The purpose of said hearing is that the heads of the Legislative Branch, Executive Branch and Attorney General of the Republic describe and take responsibility for the decisions and actions taken to comply with the judgment.  The Chamber decided that compliance with the judgment required supplementary legislation for a genuine democratic transition with respect for human dignity and fundamental rights of victims, esp…

A very old Salvadoran

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The BBC and Univision carried the news this week of the birthday of Juan Pablo Villalobos, who was celebrated his 116th birthday on June 26.    Villalobos carries a passport showing his date of birth of June 26, 1901 in San Miguel.

Villalobos says he has 39 children and so many grandchildren, great-grandchildren and great-great grandchildren that he does not know them all. He told the BBC that he attributes his long life to the help of God.

The Gerontology Research Group compiles a list of the oldest living humans.   If Villalobos' date of birth were verified and he was added to the list, he would be the 4th oldest living human and the oldest living man.

You can watch a video and interview of this happy "supercentenarian" here.








The fire at the Finance Ministry

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One week ago, on July 7, a fire burned through several floors of one office building tower which houses El Salvador's Finance Ministry.  

The video and images from the fire were dramatic.  Several people jumped from windows trying to escape the smoke and flames.   Others were rescued by heroic actions of firemen or by a helicopter of the armed forces which plucked them from the roof.

According to reports, one person died and more than 20 were injured:
A 57-year-old woman died, emergency services chief Jorge Melendez said, while another woman, who officials had previously said was dead, was resuscitated in hospital and remains in serious condition.  Earlier, Salvador Sanchez Ceren, El Salvador's President, had said two people died, with 22 people injured.  Melendez said the cause of the fire was not known. Other reports, unconfirmed, had circulated suggesting that the fire was caused by an electrical short in an air conditioner.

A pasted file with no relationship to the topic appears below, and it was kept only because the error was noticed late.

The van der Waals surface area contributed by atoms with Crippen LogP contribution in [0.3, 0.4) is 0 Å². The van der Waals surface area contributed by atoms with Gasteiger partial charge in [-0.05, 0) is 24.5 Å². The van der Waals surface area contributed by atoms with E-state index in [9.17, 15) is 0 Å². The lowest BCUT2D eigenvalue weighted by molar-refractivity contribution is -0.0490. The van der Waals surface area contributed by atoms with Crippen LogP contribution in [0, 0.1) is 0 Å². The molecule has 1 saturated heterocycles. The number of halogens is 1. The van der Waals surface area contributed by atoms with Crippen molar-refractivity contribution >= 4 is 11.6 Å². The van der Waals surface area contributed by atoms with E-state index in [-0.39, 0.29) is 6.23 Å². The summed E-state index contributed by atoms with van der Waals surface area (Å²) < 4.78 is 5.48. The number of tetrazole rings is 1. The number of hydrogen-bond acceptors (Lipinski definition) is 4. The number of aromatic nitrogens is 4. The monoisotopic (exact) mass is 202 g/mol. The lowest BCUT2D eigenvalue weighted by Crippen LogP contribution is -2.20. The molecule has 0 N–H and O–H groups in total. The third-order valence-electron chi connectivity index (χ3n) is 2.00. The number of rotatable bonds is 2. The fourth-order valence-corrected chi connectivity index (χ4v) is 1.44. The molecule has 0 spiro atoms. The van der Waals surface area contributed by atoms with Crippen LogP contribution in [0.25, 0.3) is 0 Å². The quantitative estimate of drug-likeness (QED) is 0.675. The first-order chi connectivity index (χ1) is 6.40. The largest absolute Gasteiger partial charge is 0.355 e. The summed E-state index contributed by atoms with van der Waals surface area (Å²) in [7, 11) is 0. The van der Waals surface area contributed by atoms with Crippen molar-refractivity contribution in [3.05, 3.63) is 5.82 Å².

Following the blaze, unions for workers in the b…

The media message in El Salvador

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Two news stories highlighted challenges to freedom of expression in El Salvador.   One story involves a new law proposed in El Salvador's legislature.   The violence prevention bill calls on the media to "self-censor" itself to avoid violent images and promote a culture of peace.   From the Financial Times:
The government of El Salvador, led by President Sánchez Céren, has presented a bill to Congress saying the media “should contribute to the promotion of the prevention of violence, tolerance and the culture of peace . . . by seeking the ethical self-regulation of information and non-violent content”.   The Law on the National System for the Prevention of Violence immediately drew scorn from media outlets, that accused the government of seeking “control”....  The administration, however, says it is not seeking censorship.  The bill “contains no sanction on the media but simply talks of self-regulation”, the justice and security ministry tweeted after the bill was presen…